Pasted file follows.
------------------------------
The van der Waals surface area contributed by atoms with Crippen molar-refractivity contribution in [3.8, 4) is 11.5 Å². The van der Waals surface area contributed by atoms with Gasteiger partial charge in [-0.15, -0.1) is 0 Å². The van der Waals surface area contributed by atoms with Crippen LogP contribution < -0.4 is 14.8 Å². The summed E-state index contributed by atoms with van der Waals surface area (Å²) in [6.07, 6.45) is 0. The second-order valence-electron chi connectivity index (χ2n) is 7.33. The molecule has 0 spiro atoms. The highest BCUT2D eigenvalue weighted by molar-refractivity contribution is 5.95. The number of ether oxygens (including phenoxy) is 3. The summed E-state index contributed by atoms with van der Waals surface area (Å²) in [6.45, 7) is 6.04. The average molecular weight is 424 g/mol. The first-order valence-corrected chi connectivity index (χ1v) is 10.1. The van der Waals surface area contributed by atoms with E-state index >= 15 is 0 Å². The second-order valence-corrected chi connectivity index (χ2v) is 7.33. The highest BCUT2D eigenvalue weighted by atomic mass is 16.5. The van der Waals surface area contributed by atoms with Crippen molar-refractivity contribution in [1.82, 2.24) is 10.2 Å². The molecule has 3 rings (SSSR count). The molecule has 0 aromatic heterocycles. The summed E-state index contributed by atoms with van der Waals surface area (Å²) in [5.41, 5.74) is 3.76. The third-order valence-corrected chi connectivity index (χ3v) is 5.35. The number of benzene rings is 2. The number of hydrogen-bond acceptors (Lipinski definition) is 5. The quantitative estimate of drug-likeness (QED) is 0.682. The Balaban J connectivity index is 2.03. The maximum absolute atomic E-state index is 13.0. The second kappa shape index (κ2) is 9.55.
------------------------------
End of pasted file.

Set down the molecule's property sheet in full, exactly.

The van der Waals surface area contributed by atoms with Crippen molar-refractivity contribution in [3.8, 4) is 11.5 Å². The van der Waals surface area contributed by atoms with Gasteiger partial charge in [-0.15, -0.1) is 0 Å². The van der Waals surface area contributed by atoms with Crippen LogP contribution < -0.4 is 14.8 Å². The summed E-state index contributed by atoms with van der Waals surface area (Å²) in [6.07, 6.45) is 0. The second-order valence-electron chi connectivity index (χ2n) is 7.33. The molecule has 0 spiro atoms. The highest BCUT2D eigenvalue weighted by molar-refractivity contribution is 5.95. The number of ether oxygens (including phenoxy) is 3. The summed E-state index contributed by atoms with van der Waals surface area (Å²) in [6.45, 7) is 6.04. The average molecular weight is 424 g/mol. The first-order valence-corrected chi connectivity index (χ1v) is 10.1. The van der Waals surface area contributed by atoms with E-state index >= 15 is 0 Å². The second-order valence-corrected chi connectivity index (χ2v) is 7.33. The highest BCUT2D eigenvalue weighted by atomic mass is 16.5. The van der Waals surface area contributed by atoms with Crippen molar-refractivity contribution in [1.82, 2.24) is 10.2 Å². The molecule has 3 rings (SSSR count). The molecule has 0 aromatic heterocycles. The summed E-state index contributed by atoms with van der Waals surface area (Å²) in [5.41, 5.74) is 3.76. The third-order valence-corrected chi connectivity index (χ3v) is 5.35. The number of benzene rings is 2. The number of hydrogen-bond acceptors (Lipinski definition) is 5. The quantitative estimate of drug-likeness (QED) is 0.682. The Balaban J connectivity index is 2.03. The maximum absolute atomic E-state index is 13.0. The second kappa shape index (κ2) is 9.55.